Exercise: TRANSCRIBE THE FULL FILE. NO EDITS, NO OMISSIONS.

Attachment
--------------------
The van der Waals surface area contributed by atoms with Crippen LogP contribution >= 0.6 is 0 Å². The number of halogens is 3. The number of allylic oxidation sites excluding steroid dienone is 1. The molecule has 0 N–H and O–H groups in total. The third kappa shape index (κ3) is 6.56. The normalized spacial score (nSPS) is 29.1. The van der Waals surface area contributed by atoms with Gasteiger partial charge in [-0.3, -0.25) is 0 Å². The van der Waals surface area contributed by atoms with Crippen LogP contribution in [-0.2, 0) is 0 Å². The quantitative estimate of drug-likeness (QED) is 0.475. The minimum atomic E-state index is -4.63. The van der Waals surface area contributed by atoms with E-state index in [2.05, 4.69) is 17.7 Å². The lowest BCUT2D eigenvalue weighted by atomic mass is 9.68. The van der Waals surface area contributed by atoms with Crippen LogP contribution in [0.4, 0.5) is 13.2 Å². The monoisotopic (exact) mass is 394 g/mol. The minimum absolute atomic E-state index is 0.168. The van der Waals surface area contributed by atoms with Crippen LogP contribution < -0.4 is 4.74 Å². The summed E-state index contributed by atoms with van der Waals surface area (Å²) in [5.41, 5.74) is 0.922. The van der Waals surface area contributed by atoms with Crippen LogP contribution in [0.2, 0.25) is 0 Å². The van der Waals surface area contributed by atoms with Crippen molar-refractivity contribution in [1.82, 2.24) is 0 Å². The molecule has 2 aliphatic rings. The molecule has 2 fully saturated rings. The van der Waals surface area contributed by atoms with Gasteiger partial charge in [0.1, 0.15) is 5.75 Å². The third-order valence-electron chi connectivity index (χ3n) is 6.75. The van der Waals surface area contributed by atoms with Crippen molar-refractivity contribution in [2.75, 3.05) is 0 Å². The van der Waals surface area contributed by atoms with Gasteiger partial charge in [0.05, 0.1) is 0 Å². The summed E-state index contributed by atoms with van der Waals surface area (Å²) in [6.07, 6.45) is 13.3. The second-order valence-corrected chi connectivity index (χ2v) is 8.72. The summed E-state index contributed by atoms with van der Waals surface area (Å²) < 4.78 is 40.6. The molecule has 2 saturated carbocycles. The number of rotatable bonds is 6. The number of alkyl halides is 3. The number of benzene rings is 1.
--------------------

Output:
The van der Waals surface area contributed by atoms with Crippen LogP contribution >= 0.6 is 0 Å². The number of halogens is 3. The number of allylic oxidation sites excluding steroid dienone is 1. The molecule has 0 N–H and O–H groups in total. The third kappa shape index (κ3) is 6.56. The normalized spacial score (nSPS) is 29.1. The van der Waals surface area contributed by atoms with Gasteiger partial charge in [-0.3, -0.25) is 0 Å². The van der Waals surface area contributed by atoms with Crippen LogP contribution in [-0.2, 0) is 0 Å². The quantitative estimate of drug-likeness (QED) is 0.475. The minimum atomic E-state index is -4.63. The van der Waals surface area contributed by atoms with E-state index in [2.05, 4.69) is 17.7 Å². The lowest BCUT2D eigenvalue weighted by atomic mass is 9.68. The van der Waals surface area contributed by atoms with Crippen LogP contribution in [0.4, 0.5) is 13.2 Å². The monoisotopic (exact) mass is 394 g/mol. The minimum absolute atomic E-state index is 0.168. The van der Waals surface area contributed by atoms with Crippen LogP contribution < -0.4 is 4.74 Å². The summed E-state index contributed by atoms with van der Waals surface area (Å²) in [5.41, 5.74) is 0.922. The van der Waals surface area contributed by atoms with Crippen LogP contribution in [0.2, 0.25) is 0 Å². The van der Waals surface area contributed by atoms with Crippen molar-refractivity contribution in [1.82, 2.24) is 0 Å². The molecule has 2 aliphatic rings. The molecule has 2 fully saturated rings. The van der Waals surface area contributed by atoms with Gasteiger partial charge in [0.1, 0.15) is 5.75 Å². The third-order valence-electron chi connectivity index (χ3n) is 6.75. The van der Waals surface area contributed by atoms with Crippen molar-refractivity contribution in [2.75, 3.05) is 0 Å². The van der Waals surface area contributed by atoms with Gasteiger partial charge in [0.05, 0.1) is 0 Å². The summed E-state index contributed by atoms with van der Waals surface area (Å²) in [6.07, 6.45) is 13.3. The second-order valence-corrected chi connectivity index (χ2v) is 8.72. The summed E-state index contributed by atoms with van der Waals surface area (Å²) < 4.78 is 40.6. The molecule has 2 saturated carbocycles. The number of rotatable bonds is 6. The number of alkyl halides is 3. The number of benzene rings is 1.